I wake up to find Ian next to me in bed, having a seizure. I don’t have any blinds or curtains so the moon is all we have although tonight she behaves like lightning, piercing the darkness only when she wants to. I sit up and hold his face in both my hands as he flails about uncontrollably. He is frozen cold but my hands feel like they’re burning. The moon shows me that he is choking so I pull his tongue out of his mouth. I tell him that it’ll all be over soon. I’ve seen eyes as vacant as his before, eyes that are vacant but wild, vacant and wild all at the same time, but in that moment I can’t recall where. It’ll all be over soon. It’ll all be over soon, I promise. It passes. He is still. He can’t move his legs, even if he wanted to. He puts his head in my lap and cries. He cries for a long time. I play with his hair until he falls asleep and the moon disappears. He is the same age as I am and will be dead in six weeks. I wonder if he knows this now.
I wake up to find myself next to myself in bed, having a seizure. Sunshine is pouring in and I am blinded. I am trying to breathe in, I desperately need air, but at the same time my body is forcing bile up my throat. I am neither breathing in nor out, the retching pushes away any oxygen that I’ve managed to thieve, it’s all cancelled out. I don’t have any limbs. When I try to move, nothing happens. But at the same time I can see my arms and legs jerking violently. I recognise my tattoos and rings, this body must be mine. I feel like an ice cube in a blender. I wait for someone to turn the blender off but it just keeps on whizzing and whizzing and faster and whizzing and the sunshine disappears. I am the same age as Ian was when he died. I wonder if he knew.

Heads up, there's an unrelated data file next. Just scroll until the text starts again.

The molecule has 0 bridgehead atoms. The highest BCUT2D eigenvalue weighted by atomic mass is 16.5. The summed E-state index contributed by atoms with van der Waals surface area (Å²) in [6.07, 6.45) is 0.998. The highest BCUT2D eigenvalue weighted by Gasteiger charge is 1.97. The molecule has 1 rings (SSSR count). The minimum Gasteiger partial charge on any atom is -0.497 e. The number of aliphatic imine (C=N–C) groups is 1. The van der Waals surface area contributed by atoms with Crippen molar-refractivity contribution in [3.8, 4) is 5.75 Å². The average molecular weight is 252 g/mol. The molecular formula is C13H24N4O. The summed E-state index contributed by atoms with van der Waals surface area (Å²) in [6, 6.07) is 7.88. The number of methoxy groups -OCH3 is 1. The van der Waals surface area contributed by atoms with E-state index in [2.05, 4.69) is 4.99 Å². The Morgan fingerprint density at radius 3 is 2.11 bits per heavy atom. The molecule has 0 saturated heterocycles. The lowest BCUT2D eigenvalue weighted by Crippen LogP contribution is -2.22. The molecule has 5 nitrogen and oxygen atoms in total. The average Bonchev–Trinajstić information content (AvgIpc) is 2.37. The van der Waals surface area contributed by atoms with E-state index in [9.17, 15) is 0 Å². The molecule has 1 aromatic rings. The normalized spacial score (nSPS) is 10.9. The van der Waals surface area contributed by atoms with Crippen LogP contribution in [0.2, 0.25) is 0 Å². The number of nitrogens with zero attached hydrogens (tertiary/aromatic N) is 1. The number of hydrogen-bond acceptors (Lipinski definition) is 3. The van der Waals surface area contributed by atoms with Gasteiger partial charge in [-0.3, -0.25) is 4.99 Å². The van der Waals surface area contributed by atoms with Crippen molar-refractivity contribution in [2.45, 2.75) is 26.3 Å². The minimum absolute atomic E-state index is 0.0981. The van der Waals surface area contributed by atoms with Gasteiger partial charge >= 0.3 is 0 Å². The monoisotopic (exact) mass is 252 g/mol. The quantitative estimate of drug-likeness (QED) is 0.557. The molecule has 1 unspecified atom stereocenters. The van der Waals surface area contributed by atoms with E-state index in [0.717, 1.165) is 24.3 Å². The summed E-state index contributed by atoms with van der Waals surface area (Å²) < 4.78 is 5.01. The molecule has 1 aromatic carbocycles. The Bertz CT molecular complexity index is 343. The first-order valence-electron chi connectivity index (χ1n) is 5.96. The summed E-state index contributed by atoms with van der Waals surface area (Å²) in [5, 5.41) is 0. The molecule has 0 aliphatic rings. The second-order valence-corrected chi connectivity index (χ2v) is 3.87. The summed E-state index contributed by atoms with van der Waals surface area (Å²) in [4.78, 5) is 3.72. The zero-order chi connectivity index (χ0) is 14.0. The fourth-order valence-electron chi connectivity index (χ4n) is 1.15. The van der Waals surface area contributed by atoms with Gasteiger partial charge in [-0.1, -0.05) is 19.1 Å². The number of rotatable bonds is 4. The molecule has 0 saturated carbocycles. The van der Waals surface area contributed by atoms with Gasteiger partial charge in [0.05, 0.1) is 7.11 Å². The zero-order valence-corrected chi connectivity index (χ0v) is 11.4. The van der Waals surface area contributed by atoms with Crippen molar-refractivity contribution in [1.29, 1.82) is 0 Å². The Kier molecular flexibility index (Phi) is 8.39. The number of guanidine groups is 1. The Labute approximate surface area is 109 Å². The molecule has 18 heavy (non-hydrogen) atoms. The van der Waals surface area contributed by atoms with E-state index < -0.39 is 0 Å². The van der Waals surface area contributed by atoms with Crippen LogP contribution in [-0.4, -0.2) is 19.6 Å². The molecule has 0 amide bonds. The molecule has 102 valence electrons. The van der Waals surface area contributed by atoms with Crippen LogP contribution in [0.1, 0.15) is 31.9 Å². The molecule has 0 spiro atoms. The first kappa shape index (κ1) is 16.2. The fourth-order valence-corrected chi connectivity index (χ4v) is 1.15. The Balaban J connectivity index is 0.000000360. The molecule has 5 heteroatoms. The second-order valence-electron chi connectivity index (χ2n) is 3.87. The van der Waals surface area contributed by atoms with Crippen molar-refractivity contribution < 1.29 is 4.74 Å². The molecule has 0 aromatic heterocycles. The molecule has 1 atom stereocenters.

I wake up to find my laptop playing She Lost Control by Joy Division. I never, ever fall asleep with music, tv or any artificial light on. I can’t. I need darkness and silence to sleep. I feel like I’ve been beaten up. I feel like I’ve been whizzed round a blender. My clothes are damp. My hair is wet. I’m bleeding all over. I’m holding a carving knife by its blade. There’s yellow bile on my shirt, chunks of my liver and stomach lining on a large grey t-shirt that I don’t recognise. I crawl to the mirror. My lips are blue. Dried blood covers my nose and lips, down to my chin, where there’s more dried yellow liquid. There’s a lump on my head the size of a golf ball. I’m sweating and shivering. My emergency supply of drugs is out on the floor. There’s a towel covered in dried blood. There is no sun or moon, there is nothing outside of this room, just me on the floor, staring into a dirty mirror at a pair of vacant and wild eyes that I can’t believe are mine, and Ian behind me whispering “…But she expressed herself in many different ways, until she lost control again, and walked upon the edge of no escape and laughed, I’ve lost control. She’s lost control again. She’s lost control. She’s lost control again. She’s lost control.” I am the same age as Ian was when he died. I wonder what he knows now.